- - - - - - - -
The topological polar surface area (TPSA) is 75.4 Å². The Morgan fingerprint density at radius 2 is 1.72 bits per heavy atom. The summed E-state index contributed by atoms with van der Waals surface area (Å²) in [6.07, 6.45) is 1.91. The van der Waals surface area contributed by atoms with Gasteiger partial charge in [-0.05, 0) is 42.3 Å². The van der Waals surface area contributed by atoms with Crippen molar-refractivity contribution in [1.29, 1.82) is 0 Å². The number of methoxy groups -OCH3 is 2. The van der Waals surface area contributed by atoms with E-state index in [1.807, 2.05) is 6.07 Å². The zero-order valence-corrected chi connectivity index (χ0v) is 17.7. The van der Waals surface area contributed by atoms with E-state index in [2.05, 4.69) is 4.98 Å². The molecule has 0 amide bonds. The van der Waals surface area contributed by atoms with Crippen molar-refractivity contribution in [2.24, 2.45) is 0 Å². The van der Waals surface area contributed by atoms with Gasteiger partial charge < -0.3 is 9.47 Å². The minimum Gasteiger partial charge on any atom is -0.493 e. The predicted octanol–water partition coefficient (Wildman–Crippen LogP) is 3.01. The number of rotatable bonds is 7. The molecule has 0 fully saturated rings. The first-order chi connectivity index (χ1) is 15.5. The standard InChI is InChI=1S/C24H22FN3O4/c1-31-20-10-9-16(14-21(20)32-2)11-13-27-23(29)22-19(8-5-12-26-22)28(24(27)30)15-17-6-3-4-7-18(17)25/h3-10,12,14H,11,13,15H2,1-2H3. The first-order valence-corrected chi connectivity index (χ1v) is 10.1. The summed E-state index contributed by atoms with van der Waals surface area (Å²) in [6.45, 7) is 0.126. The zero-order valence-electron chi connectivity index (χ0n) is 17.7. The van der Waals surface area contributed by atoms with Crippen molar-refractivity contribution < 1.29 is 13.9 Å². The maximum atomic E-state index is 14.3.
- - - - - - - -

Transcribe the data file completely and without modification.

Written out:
The topological polar surface area (TPSA) is 75.4 Å². The Morgan fingerprint density at radius 2 is 1.72 bits per heavy atom. The summed E-state index contributed by atoms with van der Waals surface area (Å²) in [6.07, 6.45) is 1.91. The van der Waals surface area contributed by atoms with Gasteiger partial charge in [-0.05, 0) is 42.3 Å². The van der Waals surface area contributed by atoms with Crippen molar-refractivity contribution in [1.29, 1.82) is 0 Å². The number of methoxy groups -OCH3 is 2. The van der Waals surface area contributed by atoms with E-state index in [1.807, 2.05) is 6.07 Å². The zero-order valence-corrected chi connectivity index (χ0v) is 17.7. The van der Waals surface area contributed by atoms with E-state index in [2.05, 4.69) is 4.98 Å². The molecule has 0 amide bonds. The van der Waals surface area contributed by atoms with Crippen molar-refractivity contribution in [2.24, 2.45) is 0 Å². The van der Waals surface area contributed by atoms with Gasteiger partial charge < -0.3 is 9.47 Å². The minimum Gasteiger partial charge on any atom is -0.493 e. The predicted octanol–water partition coefficient (Wildman–Crippen LogP) is 3.01. The number of rotatable bonds is 7. The molecule has 0 fully saturated rings. The first-order chi connectivity index (χ1) is 15.5. The standard InChI is InChI=1S/C24H22FN3O4/c1-31-20-10-9-16(14-21(20)32-2)11-13-27-23(29)22-19(8-5-12-26-22)28(24(27)30)15-17-6-3-4-7-18(17)25/h3-10,12,14H,11,13,15H2,1-2H3. The first-order valence-corrected chi connectivity index (χ1v) is 10.1. The summed E-state index contributed by atoms with van der Waals surface area (Å²) in [6.45, 7) is 0.126. The zero-order valence-electron chi connectivity index (χ0n) is 17.7. The van der Waals surface area contributed by atoms with Crippen molar-refractivity contribution < 1.29 is 13.9 Å². The maximum atomic E-state index is 14.3.